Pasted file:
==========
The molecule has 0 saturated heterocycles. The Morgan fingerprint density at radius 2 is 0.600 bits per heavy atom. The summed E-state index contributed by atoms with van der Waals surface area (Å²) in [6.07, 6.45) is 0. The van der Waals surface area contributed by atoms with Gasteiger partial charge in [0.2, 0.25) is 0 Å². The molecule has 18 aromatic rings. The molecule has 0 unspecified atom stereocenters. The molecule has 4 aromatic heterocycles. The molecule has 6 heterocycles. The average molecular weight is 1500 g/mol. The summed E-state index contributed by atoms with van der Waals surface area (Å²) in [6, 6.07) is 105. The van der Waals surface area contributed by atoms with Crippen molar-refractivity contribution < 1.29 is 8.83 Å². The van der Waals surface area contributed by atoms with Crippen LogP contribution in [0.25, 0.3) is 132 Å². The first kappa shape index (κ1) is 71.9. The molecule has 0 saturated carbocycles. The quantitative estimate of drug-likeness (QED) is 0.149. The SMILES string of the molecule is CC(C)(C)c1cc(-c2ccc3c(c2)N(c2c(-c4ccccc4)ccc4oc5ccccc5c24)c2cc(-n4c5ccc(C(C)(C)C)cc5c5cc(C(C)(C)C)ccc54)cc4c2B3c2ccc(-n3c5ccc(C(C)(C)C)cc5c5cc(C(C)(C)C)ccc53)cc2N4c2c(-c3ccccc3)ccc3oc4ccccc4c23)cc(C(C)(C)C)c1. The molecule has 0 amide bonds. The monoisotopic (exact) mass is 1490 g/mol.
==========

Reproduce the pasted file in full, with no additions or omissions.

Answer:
The molecule has 0 saturated heterocycles. The Morgan fingerprint density at radius 2 is 0.600 bits per heavy atom. The summed E-state index contributed by atoms with van der Waals surface area (Å²) in [6.07, 6.45) is 0. The van der Waals surface area contributed by atoms with Gasteiger partial charge in [0.2, 0.25) is 0 Å². The molecule has 18 aromatic rings. The molecule has 0 unspecified atom stereocenters. The molecule has 4 aromatic heterocycles. The molecule has 6 heterocycles. The average molecular weight is 1500 g/mol. The summed E-state index contributed by atoms with van der Waals surface area (Å²) in [6, 6.07) is 105. The van der Waals surface area contributed by atoms with Crippen molar-refractivity contribution < 1.29 is 8.83 Å². The van der Waals surface area contributed by atoms with Crippen LogP contribution in [0.25, 0.3) is 132 Å². The first kappa shape index (κ1) is 71.9. The molecule has 0 saturated carbocycles. The quantitative estimate of drug-likeness (QED) is 0.149. The SMILES string of the molecule is CC(C)(C)c1cc(-c2ccc3c(c2)N(c2c(-c4ccccc4)ccc4oc5ccccc5c24)c2cc(-n4c5ccc(C(C)(C)C)cc5c5cc(C(C)(C)C)ccc54)cc4c2B3c2ccc(-n3c5ccc(C(C)(C)C)cc5c5cc(C(C)(C)C)ccc53)cc2N4c2c(-c3ccccc3)ccc3oc4ccccc4c23)cc(C(C)(C)C)c1. The molecule has 0 amide bonds. The monoisotopic (exact) mass is 1490 g/mol.